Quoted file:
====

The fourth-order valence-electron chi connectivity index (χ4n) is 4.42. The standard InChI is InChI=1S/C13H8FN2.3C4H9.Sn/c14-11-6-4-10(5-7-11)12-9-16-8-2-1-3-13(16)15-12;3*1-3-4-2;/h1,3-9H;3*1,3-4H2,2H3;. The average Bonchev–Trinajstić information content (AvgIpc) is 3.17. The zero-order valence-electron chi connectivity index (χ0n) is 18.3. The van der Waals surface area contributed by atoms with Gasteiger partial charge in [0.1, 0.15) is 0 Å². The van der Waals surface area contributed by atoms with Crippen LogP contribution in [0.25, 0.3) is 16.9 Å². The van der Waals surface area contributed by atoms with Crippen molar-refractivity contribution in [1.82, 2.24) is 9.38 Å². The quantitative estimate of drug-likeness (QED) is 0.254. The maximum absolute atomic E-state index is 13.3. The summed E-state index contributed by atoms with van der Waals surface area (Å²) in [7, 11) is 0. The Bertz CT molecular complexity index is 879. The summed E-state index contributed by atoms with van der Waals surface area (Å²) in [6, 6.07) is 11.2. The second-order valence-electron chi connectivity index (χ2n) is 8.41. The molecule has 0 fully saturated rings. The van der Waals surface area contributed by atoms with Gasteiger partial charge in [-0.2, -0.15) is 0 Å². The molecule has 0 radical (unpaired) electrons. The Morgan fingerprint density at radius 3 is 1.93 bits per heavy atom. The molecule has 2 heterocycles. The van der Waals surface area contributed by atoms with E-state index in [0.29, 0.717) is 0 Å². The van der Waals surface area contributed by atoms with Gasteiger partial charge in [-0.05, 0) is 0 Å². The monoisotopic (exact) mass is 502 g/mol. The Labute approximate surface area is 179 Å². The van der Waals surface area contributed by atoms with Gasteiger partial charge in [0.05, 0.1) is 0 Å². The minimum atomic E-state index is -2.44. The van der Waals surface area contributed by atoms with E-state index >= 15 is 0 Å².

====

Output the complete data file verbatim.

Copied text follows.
The fourth-order valence-electron chi connectivity index (χ4n) is 4.42. The standard InChI is InChI=1S/C13H8FN2.3C4H9.Sn/c14-11-6-4-10(5-7-11)12-9-16-8-2-1-3-13(16)15-12;3*1-3-4-2;/h1,3-9H;3*1,3-4H2,2H3;. The average Bonchev–Trinajstić information content (AvgIpc) is 3.17. The zero-order valence-electron chi connectivity index (χ0n) is 18.3. The van der Waals surface area contributed by atoms with Gasteiger partial charge in [0.1, 0.15) is 0 Å². The van der Waals surface area contributed by atoms with Crippen LogP contribution in [0.25, 0.3) is 16.9 Å². The van der Waals surface area contributed by atoms with Crippen molar-refractivity contribution in [1.82, 2.24) is 9.38 Å². The quantitative estimate of drug-likeness (QED) is 0.254. The maximum absolute atomic E-state index is 13.3. The summed E-state index contributed by atoms with van der Waals surface area (Å²) in [7, 11) is 0. The Bertz CT molecular complexity index is 879. The summed E-state index contributed by atoms with van der Waals surface area (Å²) in [6, 6.07) is 11.2. The second-order valence-electron chi connectivity index (χ2n) is 8.41. The molecule has 0 fully saturated rings. The van der Waals surface area contributed by atoms with Gasteiger partial charge in [-0.2, -0.15) is 0 Å². The molecule has 0 radical (unpaired) electrons. The Morgan fingerprint density at radius 3 is 1.93 bits per heavy atom. The molecule has 2 heterocycles. The van der Waals surface area contributed by atoms with E-state index in [0.29, 0.717) is 0 Å². The van der Waals surface area contributed by atoms with Gasteiger partial charge in [-0.05, 0) is 0 Å². The monoisotopic (exact) mass is 502 g/mol. The Labute approximate surface area is 179 Å². The van der Waals surface area contributed by atoms with Gasteiger partial charge in [0.05, 0.1) is 0 Å². The minimum atomic E-state index is -2.44. The van der Waals surface area contributed by atoms with E-state index >= 15 is 0 Å².